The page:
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Getting Started

Provision a Virtual Machine

You have a virtual machine running a basic copy of Ubuntu. You can edit files locally and have them synced into the virtual machine. In this tutorial you will serve those files using a webserver.

You could just SSH into the guest machine and install a webserver, but you would have to repeat this process every time you shut down and brought this environment back up. Vagrant can instead automatically install software when you vagrant up so that the guest machine can be repeatably created and ready-to-use.

»Create an HTML directory

Create a directory where Apache will look for your content.

$ mkdir html

Next create a file called index.html in the new directory, and populate it with the content for the index page.

<!DOCTYPE html>
<html>
  <body>
    <h1>Getting started with Vagrant!</h1>
  </body>
</html>

»Write a provisioning script

We will setup Apache using a shell script for this tutorial. Create the following shell script and save it as bootstrap.sh in the same directory as your Vagrantfile.

#!/usr/bin/env bash

apt-get update
apt-get install -y apache2
if ! [ -L /var/www ]; then
  rm -rf /var/www
  ln -fs /vagrant /var/www
fi

This script will download and start Apache, and crate a symlink between your synced files directory and the location where Apache will look for content to serve.

»Configure Vagrant

Next, configure Vagrant to run this shell script when setting up the machine, by editing the Vagrantfile. It which should now look like this.

Vagrant.configure("2") do |config|
  config.vm.box = "hashicorp/bionic64"
  config.vm.provision :shell, path: "bootstrap.sh"
end

The provision line tells Vagrant to use the shell provisioner to setup the machine, with the bootstrap.sh file. The file path is relative to the location of the project root (where the Vagrantfile is).

»Provision the webserver

If your machine were not already up, vagrant up would create your machine and Vagrant would automatically provision it. But, because the guest machine is already running from a previous step, You need to reload your machine.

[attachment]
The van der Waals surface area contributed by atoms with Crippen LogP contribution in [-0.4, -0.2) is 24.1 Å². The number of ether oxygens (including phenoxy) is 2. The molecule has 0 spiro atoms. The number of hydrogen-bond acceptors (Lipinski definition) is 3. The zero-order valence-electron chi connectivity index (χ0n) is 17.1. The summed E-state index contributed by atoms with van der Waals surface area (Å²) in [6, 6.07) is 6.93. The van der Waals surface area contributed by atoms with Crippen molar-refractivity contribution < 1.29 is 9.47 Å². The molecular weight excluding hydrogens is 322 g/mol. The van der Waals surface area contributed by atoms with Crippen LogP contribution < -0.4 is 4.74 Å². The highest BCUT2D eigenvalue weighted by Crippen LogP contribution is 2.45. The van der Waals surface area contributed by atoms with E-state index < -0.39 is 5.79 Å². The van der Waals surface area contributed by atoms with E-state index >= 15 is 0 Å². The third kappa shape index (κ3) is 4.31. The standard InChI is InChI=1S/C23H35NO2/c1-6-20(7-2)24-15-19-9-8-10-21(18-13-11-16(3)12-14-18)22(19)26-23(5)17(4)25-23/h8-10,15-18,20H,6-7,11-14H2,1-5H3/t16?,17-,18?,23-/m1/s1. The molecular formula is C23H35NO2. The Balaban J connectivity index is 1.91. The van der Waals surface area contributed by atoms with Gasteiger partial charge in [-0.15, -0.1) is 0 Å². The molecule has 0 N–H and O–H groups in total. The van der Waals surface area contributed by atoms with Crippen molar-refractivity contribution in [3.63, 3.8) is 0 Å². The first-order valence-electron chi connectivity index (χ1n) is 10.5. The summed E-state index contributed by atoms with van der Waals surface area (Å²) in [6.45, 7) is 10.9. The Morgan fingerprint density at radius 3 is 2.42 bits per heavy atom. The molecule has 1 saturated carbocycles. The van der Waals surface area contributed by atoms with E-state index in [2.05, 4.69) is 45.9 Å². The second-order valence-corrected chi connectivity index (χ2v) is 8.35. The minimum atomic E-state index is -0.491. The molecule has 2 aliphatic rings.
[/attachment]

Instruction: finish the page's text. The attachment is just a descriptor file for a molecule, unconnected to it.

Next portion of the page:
$ vagrant reload --provision
==> default: Attempting graceful shutdown of VM...
==> default: Checking if box 'hashicorp/bionic64' version '1.0.282' is up to date...
==> default: Clearing any previously set forwarded ports...
==> default: Clearing any previously set network interfaces...
==> default: Preparing network interfaces based on configuration...
## ... Output truncated ...

This will quickly restart your virtual machine, skipping the initial import step. The provision flag on the reload command instructs Vagrant to run the provisioners, since usually Vagrant will only do this on the first vagrant up.

After Vagrant completes running, the web server will be up and running. You cannot see the website from your own browser (yet), but you can verify that the provisioning works by loading a file from within the machine.

SSH into the guest machine.

$ vagrant ssh

Now get the HTML file that was created during provisioning.

vagrant@vagrant:~$ wget -qO- 127.0.0.1
<!DOCTYPE html>
<html>
  <body>
    <h1>Getting started with Vagrant!</h1>
  </body>
</html>

This works because in the shell script above you installed Apache and setup the default DocumentRoot of Apache to point to your /vagrant directory, which is the default synced folder setup by Vagrant.

Continue to the next tutorial where you will forward a port on your guest machine so that you can access the website that the guest machine is serving.

Logout of your SSH session.

vagrant@vagrant:~$ logout
Connection to 127.0.0.1 closed.

»Next Steps

For complex provisioning scripts, it may be more efficient to package a custom Vagrant box with those packages pre-installed instead of building them each time. Learn more in the packaging custom boxes documentation.

You have successfully provisioned your first virtual machine with Vagrant. Read on to learn about networking.